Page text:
"We're venture funded and revenue isn't a big deal," Murdock said.
Mixx founder McGill has raised about $1.5 million from Intersouth Partners of Durham, N.C. But even with his background -- a former general manager of Yahoo News, he came to the Washington area to oversee strategy at USA Today -- the investment was not easy to get.
"I got shot down by the best of them," he recalled.
McGill heads an eight-person team on the first floor of a nondescript McLean office building. Whereas Qloud has built an application for Facebook, Mixx is a destination site.
The goal is to combine the Facebook-like social networking with news, allowing users to see a list of the news articles and Web pages that are being read by people in their network. Users can see what a particular person is reading and check out the most popular articles in a Zip code or organization. They can also see the most popular articles by topic.
"This is a human recommendation system on a relevant level," McGill said.
Though companies such as Mixx and Qloud are counting on one day attracting advertising dollars, there's slim evidence the audience-growing strategy that worked for YouTube will be successful for others.
"A lot of people are saying, I'm just going to aggregate a very large audience and make billions of dollars," said Bronner, the venture capitalist. "You've got to really focus on what you're going to do better than anybody else on the Web. That's a very difficult question and most people can't answer that."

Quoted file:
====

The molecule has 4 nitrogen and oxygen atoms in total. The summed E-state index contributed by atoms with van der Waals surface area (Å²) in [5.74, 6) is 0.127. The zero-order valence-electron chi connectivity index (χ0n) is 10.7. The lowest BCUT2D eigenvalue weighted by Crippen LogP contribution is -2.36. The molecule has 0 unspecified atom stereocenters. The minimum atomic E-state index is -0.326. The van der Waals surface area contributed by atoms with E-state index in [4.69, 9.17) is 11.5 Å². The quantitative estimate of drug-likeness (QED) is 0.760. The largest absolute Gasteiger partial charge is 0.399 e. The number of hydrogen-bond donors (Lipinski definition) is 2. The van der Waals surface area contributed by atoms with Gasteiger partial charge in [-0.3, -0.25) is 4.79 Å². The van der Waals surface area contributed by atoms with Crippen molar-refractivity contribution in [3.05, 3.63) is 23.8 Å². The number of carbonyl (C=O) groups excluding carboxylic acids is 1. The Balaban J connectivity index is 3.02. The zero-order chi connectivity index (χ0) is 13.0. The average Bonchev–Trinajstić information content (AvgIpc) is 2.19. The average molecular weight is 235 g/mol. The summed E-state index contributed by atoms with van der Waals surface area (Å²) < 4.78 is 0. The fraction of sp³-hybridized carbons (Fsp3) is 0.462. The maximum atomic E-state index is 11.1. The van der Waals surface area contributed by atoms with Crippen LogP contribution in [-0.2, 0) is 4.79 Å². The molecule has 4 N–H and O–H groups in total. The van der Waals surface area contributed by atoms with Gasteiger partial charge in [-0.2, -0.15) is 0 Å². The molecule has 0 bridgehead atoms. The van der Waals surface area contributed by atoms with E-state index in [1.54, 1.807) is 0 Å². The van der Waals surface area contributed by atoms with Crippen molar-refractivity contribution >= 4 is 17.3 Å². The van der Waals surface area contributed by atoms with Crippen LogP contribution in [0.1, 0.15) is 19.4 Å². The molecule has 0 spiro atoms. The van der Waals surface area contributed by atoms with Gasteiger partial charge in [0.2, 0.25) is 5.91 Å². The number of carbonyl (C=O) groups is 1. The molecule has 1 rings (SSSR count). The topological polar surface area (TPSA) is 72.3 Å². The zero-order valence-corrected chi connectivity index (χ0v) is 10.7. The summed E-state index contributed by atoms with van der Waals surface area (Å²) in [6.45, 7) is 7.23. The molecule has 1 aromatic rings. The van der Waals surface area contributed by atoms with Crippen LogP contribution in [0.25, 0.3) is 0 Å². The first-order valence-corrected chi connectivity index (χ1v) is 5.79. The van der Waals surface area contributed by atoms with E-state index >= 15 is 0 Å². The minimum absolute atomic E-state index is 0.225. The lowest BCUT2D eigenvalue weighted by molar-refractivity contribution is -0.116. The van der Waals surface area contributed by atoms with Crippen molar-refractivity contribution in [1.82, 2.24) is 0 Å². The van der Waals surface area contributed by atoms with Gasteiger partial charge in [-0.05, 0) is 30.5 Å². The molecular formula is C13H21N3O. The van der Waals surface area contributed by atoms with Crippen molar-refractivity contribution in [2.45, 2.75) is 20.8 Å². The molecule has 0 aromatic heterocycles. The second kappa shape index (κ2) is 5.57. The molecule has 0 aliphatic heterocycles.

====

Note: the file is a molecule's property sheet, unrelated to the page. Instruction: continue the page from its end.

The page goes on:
But the people who need money to start companies say that cautionary sentiment is holding back the Web 2.0 community.
"Investors are hard to find. It's hard to get to the point where you can get the connection to them," said Ann Bernard, who founded a Springfield company, Why Go Solo, that connects people who meet in an online social network offline. She said she has already lost a developer because she couldn't pay him.
Even companies that receive early investments can face hurdles on the way to the top.
Elias Shams, chief executive of District-based Searchles, which received a $1.2 million investment from entrepreneur Mark Walsh, is convinced his company can do a better job at finding information than Google or Yahoo by adding a human element. Among other services, Searchles allows members within certain social groups to tag search results to make them more pertinent.
Started in September 2006, Searchles hoped to have several hundred thousand users by now. So far it counts only about 70,000. "The growth has been due to the competition. It hasn't been where we were expecting," Shams said.
One small Georgetown company, Hungry Machine, has bucked the Web 2.0 trend and claims to be making a profit. Like Qloud, Hungry Machine makes applications that work with Facebook.
Its applications are among the most popular on the site and include a book recommendation service called Visual Bookshelf in which people review books they've read and post links on their Facebook profiles. It is one of about 15 applications Hungry Machine offers.
"Our core business is social browsing and social shopping," said one of the company's founders, Tim O'Shaughnessy, who formerly worked at Case's Revolution Health. "People are more likely to write reviews of books or write recommendations if their friends are reading them."
The company sells advertising related to its applications and collects a cut when, for instance, a book is sold through Amazon that was linked in a profile. The company also makes applications for others, earning development fees.
"People who do focus on making things a business are going to stick around," O'Shaughnessy said.